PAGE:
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Centre for the Study of Human Rights
London School of Economics and Political Science
Houghton Street
London WC2A 2AE

Location on campus:
8th Floor, Tower 3, Clement's Inn

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About the centre

The Centre for the Study of Human Rights at LSE is a trans-disciplinary centre of excellence for international academic research, teaching and critical scholarship on human rights. The Centre is a place that attracts world-class academics and outstanding scholars, and one that has been home to highly-qualified and committed students from across the world and from diverse socio-economic backgrounds. The Centre is a place for academics, policy-makers and practitioners to engage with robust academic research that strengthens knowledge, analysis and understanding of contemporary human rights issues, including social, economic and political issues related to human rights.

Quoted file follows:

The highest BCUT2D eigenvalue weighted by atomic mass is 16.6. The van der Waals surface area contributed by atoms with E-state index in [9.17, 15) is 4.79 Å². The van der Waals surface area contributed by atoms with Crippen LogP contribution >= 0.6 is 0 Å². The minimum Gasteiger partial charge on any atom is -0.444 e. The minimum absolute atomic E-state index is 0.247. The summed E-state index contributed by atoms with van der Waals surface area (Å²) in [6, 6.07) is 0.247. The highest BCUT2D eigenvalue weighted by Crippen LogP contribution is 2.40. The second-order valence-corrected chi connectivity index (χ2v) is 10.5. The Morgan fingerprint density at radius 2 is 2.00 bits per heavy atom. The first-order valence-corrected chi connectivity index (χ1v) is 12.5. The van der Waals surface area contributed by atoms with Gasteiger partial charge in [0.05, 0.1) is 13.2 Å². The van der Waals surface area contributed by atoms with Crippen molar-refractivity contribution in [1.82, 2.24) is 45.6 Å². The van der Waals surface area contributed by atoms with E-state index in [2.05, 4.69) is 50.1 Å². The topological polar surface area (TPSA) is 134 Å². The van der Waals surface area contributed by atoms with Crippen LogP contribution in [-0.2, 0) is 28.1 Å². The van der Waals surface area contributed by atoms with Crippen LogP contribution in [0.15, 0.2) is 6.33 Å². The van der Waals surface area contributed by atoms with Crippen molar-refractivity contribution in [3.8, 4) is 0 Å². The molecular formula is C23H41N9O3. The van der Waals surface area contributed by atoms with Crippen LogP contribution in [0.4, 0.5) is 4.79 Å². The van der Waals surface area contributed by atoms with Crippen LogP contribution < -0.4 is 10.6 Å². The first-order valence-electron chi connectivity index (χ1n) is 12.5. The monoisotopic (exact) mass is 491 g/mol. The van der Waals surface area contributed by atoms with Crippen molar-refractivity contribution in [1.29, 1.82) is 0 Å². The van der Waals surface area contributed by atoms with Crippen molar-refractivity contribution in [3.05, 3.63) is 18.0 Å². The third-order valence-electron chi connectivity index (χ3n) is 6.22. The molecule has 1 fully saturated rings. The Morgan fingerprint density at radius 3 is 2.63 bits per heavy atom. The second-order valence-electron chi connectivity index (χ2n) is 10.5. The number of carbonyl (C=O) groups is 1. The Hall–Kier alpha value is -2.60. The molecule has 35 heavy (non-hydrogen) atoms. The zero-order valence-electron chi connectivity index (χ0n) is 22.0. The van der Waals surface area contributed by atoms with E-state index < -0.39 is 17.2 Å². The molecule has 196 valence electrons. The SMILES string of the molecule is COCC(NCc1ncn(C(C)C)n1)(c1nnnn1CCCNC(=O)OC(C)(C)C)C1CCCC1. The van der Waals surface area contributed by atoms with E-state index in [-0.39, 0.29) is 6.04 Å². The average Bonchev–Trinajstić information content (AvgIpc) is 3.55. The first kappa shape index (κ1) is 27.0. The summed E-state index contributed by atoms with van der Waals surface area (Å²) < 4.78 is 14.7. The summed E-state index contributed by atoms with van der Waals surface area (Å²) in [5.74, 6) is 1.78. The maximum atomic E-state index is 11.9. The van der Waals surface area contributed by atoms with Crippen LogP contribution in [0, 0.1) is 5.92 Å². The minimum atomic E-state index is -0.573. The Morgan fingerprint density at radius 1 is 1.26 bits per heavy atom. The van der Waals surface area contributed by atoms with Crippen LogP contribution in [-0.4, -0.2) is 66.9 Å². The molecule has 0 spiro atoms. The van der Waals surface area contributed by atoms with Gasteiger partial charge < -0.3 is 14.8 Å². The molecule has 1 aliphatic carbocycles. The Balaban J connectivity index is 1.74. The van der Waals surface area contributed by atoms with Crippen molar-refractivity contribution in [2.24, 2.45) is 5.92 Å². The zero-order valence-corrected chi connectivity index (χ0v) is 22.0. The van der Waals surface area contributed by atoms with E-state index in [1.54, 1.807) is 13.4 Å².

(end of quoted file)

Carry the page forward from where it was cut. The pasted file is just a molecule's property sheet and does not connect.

The Centre currently engages in research related to global poverty and international human rights law, critical approaches to international law, atrocities and suffering, human rights in the UK and Europe, warfare and military transformations, human rights in Russia and the Commonwealth of Independent States, human rights and non-state actors, development and human rights, cosmopolitanism and the politics of solidarity, and philosophies of violence. The Centre generates sharp, stimulating debates, advances research and intellectual agendas about human rights and seeks to inform ethical and policy debates about human rights in the UK, Europe and globally. The Centre gives space to human rights issues that are little-explored, that may be unconventional, experimental or challenging, and which arise from diverse disciplinary traditions. The Centre is committed to ethically-informed public engagement, including with human rights communities world-wide.


'The Centre is ideally situated to act as an educational and scholarly bridge, connecting the aspirations of the human rights community and of human rights activists with the worlds of academe, of economics, politics and of business.'

Mary Robinson, Former UN High Commissioner on Human Rights